You do not need to have an IP configured for a bridge, the same way you do not need to have an IP configured for an ethernet device, on any machine (be it host/guest or whatever).
However, if you have a device/bridge that has no IP address, you cannot expect it to be usable by the party that has it not properly configured (be it host or guest).
So for example, if I have a KVM host with a bridge called "br_vm" which I assign to all KVM guests as their only interface (the guests will most likely call it "eth0"), and if br_vm is not configured at the host, you cannot expect the guests to be able to talk to the host through their eth0 interface.
You ask why you need an IP for a bridge and the answer is you don't. However, if you want to know in which scenarios you would wish to have an IP for the bridge at the host, I can think of a few:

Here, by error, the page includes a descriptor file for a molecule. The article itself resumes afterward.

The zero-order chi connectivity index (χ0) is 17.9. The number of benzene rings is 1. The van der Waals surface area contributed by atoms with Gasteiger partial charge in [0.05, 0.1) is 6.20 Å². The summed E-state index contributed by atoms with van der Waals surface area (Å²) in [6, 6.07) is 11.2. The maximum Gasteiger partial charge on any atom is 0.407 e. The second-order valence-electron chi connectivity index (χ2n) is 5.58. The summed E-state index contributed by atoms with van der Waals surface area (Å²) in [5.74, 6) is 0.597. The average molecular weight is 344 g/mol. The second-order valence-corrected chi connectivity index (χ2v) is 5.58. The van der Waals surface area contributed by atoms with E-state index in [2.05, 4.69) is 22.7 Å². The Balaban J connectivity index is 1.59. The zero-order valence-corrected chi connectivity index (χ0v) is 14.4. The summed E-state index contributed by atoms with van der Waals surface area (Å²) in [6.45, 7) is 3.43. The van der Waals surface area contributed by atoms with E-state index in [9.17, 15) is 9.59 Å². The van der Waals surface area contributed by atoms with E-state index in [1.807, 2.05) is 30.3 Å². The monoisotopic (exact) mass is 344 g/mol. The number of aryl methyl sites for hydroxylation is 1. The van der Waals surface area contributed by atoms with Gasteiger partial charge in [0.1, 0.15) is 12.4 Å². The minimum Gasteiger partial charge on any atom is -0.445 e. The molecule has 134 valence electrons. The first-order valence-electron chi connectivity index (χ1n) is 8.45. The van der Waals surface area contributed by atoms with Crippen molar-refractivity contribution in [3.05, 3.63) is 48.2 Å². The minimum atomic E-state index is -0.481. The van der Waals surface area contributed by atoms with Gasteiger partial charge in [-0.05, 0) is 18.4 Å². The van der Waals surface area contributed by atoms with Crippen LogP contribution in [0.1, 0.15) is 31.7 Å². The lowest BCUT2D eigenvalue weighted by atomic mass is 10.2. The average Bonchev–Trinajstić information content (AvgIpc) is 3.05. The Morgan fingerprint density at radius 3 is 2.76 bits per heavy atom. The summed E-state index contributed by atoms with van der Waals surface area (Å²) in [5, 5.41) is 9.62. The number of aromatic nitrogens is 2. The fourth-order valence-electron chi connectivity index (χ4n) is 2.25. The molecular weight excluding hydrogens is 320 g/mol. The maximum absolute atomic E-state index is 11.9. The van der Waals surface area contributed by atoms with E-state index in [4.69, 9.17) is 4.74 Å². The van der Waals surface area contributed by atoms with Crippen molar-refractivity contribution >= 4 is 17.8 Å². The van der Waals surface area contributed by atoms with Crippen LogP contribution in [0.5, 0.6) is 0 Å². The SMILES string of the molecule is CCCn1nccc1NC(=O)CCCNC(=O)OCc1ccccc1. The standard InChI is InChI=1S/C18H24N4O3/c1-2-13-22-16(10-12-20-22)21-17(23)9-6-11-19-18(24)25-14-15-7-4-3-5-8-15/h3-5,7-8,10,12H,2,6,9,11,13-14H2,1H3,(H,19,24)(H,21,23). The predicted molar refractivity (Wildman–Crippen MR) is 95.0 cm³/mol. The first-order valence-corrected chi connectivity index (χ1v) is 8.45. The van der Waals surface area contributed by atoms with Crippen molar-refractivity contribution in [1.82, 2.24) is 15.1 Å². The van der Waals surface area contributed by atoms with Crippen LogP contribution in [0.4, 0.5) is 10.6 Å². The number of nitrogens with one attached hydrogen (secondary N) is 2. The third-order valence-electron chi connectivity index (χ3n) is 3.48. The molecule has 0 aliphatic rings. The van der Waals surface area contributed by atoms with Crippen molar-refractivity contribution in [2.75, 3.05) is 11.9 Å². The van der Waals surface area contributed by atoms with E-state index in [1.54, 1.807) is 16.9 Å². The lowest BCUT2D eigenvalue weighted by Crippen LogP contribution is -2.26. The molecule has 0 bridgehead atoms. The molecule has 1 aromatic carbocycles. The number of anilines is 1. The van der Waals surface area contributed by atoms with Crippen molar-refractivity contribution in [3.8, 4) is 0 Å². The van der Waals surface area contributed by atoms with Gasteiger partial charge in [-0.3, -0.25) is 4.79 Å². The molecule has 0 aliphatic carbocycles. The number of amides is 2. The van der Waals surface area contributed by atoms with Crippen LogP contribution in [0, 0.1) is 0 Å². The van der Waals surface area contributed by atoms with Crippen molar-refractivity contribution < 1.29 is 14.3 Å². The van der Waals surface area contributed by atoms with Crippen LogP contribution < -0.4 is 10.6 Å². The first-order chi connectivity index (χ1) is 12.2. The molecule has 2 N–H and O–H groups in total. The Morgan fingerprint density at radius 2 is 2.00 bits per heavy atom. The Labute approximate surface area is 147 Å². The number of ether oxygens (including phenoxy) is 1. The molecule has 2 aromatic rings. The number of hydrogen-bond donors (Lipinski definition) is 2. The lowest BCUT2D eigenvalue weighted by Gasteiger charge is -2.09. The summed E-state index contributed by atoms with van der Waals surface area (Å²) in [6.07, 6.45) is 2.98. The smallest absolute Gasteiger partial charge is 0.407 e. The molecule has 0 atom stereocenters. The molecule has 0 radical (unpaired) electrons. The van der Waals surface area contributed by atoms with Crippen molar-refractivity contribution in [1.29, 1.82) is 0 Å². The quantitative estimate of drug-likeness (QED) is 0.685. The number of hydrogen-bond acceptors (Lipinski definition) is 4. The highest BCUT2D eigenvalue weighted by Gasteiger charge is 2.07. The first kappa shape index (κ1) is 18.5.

- You want your VMs to communicate to the host, even if for DHCP or DNS only;
- You may want to disable VM-to-VM traffic. If you share that bridge with many VMs, that is something worth considering;
- You may want to have a firewall at the host-level in addition to any firewalling you may have set-up for your VMs. Concentrating all firewall rules on the host can be wise if the policies, zones, etc for all your VMs are about the same. It is easier if all rules, IP addresses, policies, etc are kept in one place (although I would set-up basic firewall on each VM just in case);
And, by the way, you can have dynamic IP addressing on your guest VMs, that has nothing to do with whether or not the host has an IP on the bridge (unless, of course, the host is the DHCP server for the network).